Thursday, 10 March 2011

Oh God!

I nearly died when I read that in a poll by the Metro newspaper, 70% of Londoners had voted Leona Lewis the most influential Londoner of the last century. WTF? Two days later I still haven't got over it. I know the Metro is published by the same people as the Daily Mail, but that doesn't excuse it does it? The poll was to celebrate international women's day. All I can say to all those 10,000 loyal Leona Lewis fans is..."You shot yourself in the foot there didn't you?". Maggie Thatcher came a distant second with 5%. I should point out it was about being 'influential' rather than good or bad so I guess she should be right up there...her influence is still shaping our lives and will for some considerable time into the future.

I'm not a religious man, although I have been known to head to the church on Christmas Eve and when I was young I was an occasional alter boy (I struggled to get up for the early morning service). In general I'm of the opinion that organised religion is at the root of all evil, but that doesn't mean I don't think God is a good thing.

I'm not fussed which brand of religion it is when I head to the church doors, just so long as there's a rousing sermon and a good sing song. I'm sure that God by whatever name would agree. But last night we went to a debate and discussion about the King James Bible. It's four hundred years old you know. Well you would if you listened to Radio 4. I don't but I guess The Cat's Mother does. Or at least knows someone that does. Q radio for me.

Anyway, the importance of the KJB (as we in the know say) is that it, alongside Shakespeare, invented the very words we speak and write. So in a sense this blog is the bastard offspring of a very worthy work.

Anyway, it amused me that it was chaired by someone who almost certainly wasn't Christian. I may be wrong and I apologise if I am. There were were two academics. One Canadian working in America, and one who was at least 50% American but a professor in Oxford. I'm not sure why we couldn't have found an English Don for this. It is our language after all, although those compute companies keep making me to download En(US) versions. There was a playwright. And a vicar.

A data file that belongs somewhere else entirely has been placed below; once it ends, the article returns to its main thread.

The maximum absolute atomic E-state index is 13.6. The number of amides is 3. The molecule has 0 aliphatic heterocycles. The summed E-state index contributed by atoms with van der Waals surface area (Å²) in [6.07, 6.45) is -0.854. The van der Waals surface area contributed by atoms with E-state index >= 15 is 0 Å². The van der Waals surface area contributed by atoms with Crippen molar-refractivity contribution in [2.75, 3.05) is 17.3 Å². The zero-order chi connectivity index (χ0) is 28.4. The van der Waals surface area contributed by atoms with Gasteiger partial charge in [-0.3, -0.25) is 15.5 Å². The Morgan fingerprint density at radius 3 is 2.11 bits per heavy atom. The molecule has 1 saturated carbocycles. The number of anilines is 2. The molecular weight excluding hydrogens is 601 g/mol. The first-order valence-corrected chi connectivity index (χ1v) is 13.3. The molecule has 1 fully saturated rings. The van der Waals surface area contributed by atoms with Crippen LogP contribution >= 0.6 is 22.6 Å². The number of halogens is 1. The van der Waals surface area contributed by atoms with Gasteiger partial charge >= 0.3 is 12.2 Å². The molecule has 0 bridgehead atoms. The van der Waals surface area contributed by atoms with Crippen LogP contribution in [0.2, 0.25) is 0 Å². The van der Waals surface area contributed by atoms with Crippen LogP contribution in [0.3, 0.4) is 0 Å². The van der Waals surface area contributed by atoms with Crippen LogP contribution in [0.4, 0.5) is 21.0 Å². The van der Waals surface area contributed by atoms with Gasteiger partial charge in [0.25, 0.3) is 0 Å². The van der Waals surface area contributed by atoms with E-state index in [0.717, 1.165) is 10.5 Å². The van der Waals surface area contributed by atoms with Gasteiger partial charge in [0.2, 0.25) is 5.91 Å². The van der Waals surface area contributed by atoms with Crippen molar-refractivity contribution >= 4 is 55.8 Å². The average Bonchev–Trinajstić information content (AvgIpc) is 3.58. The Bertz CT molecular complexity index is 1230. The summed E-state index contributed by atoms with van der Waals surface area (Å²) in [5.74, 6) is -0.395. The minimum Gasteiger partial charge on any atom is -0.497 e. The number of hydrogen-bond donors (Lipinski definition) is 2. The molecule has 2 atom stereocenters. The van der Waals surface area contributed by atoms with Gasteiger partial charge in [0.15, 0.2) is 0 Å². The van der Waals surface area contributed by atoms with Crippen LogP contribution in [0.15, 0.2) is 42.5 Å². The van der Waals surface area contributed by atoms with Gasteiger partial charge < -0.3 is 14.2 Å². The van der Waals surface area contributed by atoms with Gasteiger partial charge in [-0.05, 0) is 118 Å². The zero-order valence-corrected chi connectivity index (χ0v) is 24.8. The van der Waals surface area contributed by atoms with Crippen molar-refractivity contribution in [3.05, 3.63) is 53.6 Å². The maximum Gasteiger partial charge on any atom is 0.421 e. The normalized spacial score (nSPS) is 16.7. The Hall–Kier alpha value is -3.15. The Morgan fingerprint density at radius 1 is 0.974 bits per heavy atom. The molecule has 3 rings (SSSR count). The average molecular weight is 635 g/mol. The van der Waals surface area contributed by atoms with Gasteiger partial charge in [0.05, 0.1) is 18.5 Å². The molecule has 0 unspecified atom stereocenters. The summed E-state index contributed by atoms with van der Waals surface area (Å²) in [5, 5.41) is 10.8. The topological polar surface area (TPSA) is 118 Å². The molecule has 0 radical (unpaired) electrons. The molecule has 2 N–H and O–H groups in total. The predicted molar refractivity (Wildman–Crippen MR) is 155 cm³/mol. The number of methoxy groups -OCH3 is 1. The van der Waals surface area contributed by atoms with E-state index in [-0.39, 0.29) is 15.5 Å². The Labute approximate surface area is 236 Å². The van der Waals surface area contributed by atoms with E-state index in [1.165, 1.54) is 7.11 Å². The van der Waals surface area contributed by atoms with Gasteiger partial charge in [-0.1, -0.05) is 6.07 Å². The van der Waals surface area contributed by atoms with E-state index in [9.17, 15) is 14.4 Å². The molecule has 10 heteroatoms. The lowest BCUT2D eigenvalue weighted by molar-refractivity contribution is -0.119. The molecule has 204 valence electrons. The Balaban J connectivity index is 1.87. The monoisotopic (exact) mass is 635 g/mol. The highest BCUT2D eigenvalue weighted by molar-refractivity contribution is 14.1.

So the Canadian American, knowing that the event was sponsored by the RSC, put on a performance and a half. Completely unintelligible. But it was a performance worthy of any Shakespearean stage. The 50/50 Prof explained the basics to the idiots in the audience. That helped me a lot. The playwright must have said something of note, but I can't remember what. And the Rev (actually he was a Cannon Dr or a Doctor one seemed sure and is deputy head honcho at St Paul's) noted he didn't much care for it, preferring the William Tyndale version, which was mainly burnt in St Paul's Cathedral, and which he read under the duvet with a torch. He also looked as though he was going to top himself if he had to listen to anymore of the Canadian's rantings.

What I did learn is that it was mostly writing by committee - how devastating that our finest text was written by a bunch of bureaucrats, and all the best bits were actually filched from earlier versions. Most importantly, the French are at fault yet again. It was they that came up with the idea of numbered chapters and verses so now any extremist can take a line or two out of context, wave it around and then claim to be quoting God's word. As I said organised religion is the root of all evil. Or may be it's the French.

Stationers Hall...the scene of last night's event and also where the KJB was written. At least in part.

Wednesday, 9 March 2011

One word - Tara's gallery

It's Wednesday and Tara's been setting a new photo challenge. For this week, the theme is one word. And lo this is the word. It's scary.

Tuesday, 8 March 2011

Easy going man

I am known amongst my friends as a kind generous, easy going magnanimous man. And indeed they are perceptive, clever people who understand the real me. The me that can sometimes be hidden, shrouded in a dark thick cloak of irritation, vindictiveness and venom.

That is why, ladies and gentlemen, I must remind you all that today is Shrove Tuesday. Pancake Day. So we all deserve pancakes. Once upon a time, The Boy and I always had pancakes on pancake day. Sprinkled with lemon and sugar, having been carefully made on our electric Pancake Maker. I'd had the Pancake Maker a long time, bought from a catalogue of kitchen gadgets. Unlike other kitchen gadgets like the sandwich maker, the blender, the fizzy drink maker, it didn't linger forgotten and unloved in the back of a cupboard. Well, actually it did, but came out once a year. Shrove Tuesday. That is until September 2009. I remember that sunny month well. It was the month when The Cat's Mother decreed we had so much shit in the Brighton flat that a skip should be summoned and said shit should be deposited in it. Whilst I defended my corner well, eventually I was ground down, and The Pancake Maker was discarded. Of all the things that were abandoned to the ravages of the rubbish tip, it was The Pancake Maker that has continued to irk. Nearly two years later. I loved that pancake maker. You just dipped it's smooth dome-shaped heated surface in a bowl of pancake mix to get perfect pancakes. Unbeatable. And The Cat's Mother made me throw it away. I loved that Pancake Maker. Irreplaceable. (I know because I've looked on e-bay and have scoured the world with the great God Google).